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Scientific Research Confirms Distant Healing
by Cynthia Sue Larson
August 8, 2000
Sue Larson and Elisabeth Targ
Cynthia Sue Larson and Elisabeth Targ

In the past thirty years, hundreds of distant healing studies have been conducted to help us better understand the connection between our thoughts and feelings and non-local effects in the physical world. Of these hundreds of studies, some stand out as statistically significant, well-designed, reproducible experiments. These landmark studies are confirming that people are able to influence the health and well-being of people being prayed for, even across great distances, and even when those doing the praying do not know the people they are praying for.

What is distant healing --
and why should we care?

Basically, distant healing has been defined as being a conscious, dedicated act of mentation attempting to benefit another person's physical or emotional well-being at a distance. Prayer and spiritual healing both fall under this definition, as do general "well-wishes" by those who insist they have absolutely no religious or spiritual beliefs whatsoever. Essentially, all belief systems are equally powerful at providing non-local healing, as we are beginning to see from the results of several remarkable new experiments. Our own health, as well as the health of those around us, and even the eco-systems we live within, all benefit from distant healing.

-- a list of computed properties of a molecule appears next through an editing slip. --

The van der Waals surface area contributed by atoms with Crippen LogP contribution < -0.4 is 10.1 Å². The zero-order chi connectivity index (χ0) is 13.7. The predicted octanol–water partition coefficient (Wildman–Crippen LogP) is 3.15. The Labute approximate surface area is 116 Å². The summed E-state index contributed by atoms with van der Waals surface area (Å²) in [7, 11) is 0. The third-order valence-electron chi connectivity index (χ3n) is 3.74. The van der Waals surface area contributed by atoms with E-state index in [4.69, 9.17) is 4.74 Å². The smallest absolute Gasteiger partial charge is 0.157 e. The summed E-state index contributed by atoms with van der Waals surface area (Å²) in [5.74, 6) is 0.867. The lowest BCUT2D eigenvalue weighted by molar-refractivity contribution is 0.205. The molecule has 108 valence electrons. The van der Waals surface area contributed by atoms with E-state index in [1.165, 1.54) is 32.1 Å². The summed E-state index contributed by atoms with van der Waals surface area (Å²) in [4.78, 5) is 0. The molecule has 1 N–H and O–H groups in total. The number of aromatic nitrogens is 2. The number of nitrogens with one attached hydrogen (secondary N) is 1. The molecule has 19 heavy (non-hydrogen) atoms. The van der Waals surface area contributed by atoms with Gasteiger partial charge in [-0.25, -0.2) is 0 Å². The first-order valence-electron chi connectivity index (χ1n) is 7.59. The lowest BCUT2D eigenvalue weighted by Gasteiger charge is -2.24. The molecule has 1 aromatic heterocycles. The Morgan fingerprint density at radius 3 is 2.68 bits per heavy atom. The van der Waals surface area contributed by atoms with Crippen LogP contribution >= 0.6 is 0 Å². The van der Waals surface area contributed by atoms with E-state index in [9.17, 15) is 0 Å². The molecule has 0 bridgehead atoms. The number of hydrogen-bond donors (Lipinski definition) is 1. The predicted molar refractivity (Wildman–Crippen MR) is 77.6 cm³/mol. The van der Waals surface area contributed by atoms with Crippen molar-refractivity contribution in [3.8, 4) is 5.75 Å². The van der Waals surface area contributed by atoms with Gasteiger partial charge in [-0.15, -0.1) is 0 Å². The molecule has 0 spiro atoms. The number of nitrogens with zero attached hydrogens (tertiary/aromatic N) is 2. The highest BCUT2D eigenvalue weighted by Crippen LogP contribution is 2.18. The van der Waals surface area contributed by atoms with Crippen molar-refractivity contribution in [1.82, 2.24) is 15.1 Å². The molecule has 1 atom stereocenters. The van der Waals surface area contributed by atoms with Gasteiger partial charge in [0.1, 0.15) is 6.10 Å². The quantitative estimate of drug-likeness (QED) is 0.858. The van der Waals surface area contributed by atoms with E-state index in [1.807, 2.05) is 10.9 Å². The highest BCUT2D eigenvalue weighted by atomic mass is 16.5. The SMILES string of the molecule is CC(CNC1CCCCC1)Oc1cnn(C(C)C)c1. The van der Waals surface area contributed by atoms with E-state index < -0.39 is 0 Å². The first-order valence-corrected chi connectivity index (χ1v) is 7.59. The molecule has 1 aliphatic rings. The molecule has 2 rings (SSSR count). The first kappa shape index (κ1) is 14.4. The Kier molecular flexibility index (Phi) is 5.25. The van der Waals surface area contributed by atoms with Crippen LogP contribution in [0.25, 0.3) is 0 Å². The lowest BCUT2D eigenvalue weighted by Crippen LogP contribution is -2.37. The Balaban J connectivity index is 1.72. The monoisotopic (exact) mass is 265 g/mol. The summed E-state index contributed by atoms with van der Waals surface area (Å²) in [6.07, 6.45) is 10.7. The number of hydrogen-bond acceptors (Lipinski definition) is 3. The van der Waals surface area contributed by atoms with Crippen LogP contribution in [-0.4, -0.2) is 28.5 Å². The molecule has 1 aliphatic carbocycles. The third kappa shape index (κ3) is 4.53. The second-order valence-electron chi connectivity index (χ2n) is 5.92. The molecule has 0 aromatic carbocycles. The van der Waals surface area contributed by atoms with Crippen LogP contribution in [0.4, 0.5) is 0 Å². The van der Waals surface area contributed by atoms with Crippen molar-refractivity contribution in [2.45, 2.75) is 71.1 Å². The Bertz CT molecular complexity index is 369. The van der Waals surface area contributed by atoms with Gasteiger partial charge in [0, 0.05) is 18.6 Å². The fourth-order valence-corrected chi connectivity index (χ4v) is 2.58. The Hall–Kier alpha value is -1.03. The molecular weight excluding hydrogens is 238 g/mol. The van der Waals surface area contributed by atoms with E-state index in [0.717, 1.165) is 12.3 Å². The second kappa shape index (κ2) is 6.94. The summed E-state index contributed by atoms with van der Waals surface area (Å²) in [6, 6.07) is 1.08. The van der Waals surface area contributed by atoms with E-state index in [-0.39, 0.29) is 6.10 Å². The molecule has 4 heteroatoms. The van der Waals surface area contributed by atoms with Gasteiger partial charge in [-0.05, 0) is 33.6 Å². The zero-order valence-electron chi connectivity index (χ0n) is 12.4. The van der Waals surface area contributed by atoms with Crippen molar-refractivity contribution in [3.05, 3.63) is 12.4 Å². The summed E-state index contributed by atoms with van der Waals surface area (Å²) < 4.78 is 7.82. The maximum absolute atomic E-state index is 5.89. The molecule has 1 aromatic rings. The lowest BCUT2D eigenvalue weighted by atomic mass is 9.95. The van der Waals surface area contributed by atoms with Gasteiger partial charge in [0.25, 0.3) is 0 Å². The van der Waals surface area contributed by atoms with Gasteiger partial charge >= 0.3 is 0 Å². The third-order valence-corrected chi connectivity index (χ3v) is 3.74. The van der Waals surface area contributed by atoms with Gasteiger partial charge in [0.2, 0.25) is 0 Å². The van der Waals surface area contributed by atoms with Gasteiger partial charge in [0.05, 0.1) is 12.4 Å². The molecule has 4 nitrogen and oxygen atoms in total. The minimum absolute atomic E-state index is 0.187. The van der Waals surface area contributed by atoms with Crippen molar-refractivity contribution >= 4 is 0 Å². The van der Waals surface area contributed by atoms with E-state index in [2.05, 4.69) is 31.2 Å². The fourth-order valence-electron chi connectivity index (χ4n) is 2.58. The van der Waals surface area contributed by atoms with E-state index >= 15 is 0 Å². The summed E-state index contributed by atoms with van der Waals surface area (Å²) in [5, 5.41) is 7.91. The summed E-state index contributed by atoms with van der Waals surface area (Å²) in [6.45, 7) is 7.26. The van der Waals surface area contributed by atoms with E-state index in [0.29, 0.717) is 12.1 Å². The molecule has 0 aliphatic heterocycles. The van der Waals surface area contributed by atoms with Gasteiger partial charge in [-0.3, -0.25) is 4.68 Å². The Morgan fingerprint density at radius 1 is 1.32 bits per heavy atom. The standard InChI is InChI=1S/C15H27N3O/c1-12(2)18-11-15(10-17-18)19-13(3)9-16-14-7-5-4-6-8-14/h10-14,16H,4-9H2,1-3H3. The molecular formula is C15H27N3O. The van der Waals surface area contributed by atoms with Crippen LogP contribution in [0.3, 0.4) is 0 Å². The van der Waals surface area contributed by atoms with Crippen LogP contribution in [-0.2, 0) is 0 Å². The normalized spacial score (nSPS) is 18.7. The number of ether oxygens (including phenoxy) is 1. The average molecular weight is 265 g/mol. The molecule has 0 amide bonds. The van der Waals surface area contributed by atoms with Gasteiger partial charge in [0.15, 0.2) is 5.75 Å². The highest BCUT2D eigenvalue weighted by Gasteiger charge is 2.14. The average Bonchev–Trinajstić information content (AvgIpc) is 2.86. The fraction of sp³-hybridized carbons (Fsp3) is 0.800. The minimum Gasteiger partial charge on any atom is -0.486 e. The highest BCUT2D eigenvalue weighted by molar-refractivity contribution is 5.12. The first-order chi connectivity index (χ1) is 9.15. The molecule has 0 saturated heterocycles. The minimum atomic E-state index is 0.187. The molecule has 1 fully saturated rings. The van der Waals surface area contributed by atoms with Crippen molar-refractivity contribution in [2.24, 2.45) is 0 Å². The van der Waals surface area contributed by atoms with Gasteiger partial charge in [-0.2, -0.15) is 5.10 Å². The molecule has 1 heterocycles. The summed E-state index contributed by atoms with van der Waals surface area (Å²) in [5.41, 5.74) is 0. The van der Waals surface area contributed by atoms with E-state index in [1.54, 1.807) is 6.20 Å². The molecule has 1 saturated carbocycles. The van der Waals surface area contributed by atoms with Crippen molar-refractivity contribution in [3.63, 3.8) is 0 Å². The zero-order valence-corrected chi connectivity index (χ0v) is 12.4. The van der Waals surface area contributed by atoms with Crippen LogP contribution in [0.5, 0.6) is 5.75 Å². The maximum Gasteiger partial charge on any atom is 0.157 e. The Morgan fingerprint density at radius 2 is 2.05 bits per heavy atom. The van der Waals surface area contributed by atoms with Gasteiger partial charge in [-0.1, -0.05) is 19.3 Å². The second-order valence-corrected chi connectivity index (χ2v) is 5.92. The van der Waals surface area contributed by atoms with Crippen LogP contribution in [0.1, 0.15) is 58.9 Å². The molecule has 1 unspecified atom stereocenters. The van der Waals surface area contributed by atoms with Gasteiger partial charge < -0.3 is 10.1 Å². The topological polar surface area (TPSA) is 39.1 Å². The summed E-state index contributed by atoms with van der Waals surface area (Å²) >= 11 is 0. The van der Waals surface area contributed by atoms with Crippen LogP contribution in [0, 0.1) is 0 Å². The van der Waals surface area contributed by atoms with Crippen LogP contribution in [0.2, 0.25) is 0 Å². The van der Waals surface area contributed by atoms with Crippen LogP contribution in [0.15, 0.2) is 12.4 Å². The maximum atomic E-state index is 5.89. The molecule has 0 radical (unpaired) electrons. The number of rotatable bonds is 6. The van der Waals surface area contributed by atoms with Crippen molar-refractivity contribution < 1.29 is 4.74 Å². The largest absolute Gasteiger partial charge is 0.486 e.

Distant Healing Research
Begins on Humans

Cardiologist Randolph Byrd conducted a rigidly designed randomized, double-blind experiment in 1988 to determine the effects of prayer on patients in the Coronary Care Unit at San Francisco General Hospital over a ten-month period. A computer made the random assignments of which of the 383 newly-admitted patients involved in this study would be prayed-for, and which would not. The statistically significant findings of this study were that prayed-for patients were five times less likely to require antibiotics, three times less likely to develop pulmonary edema... and none of the prayed-for patients required endotracheal intubation (in which a tube is placed in the patient's throat) whereas twelve of the non-prayed-for patients required this procedure.

Byrd's remarkable findings might have been widely accepted when they were first reported, were it not for some rather sharp criticisms directed at the study participants (only born-again Christians were selected) and the lack of consistent directions given to the prayers about how they should pray (no directions at all had been given). Furthermore, the study could not confirm that those doing the praying actually prayed, nor could it tell anyone how experienced those doing the praying were at praying -- and some very serious ethical questions were raised about praying for people who feel morally opposed to prayer intervention and/or not praying for people who devoutly believe in the power of prayer to heal. Due to these shortcomings, many felt that Byrd's study was inconclusive.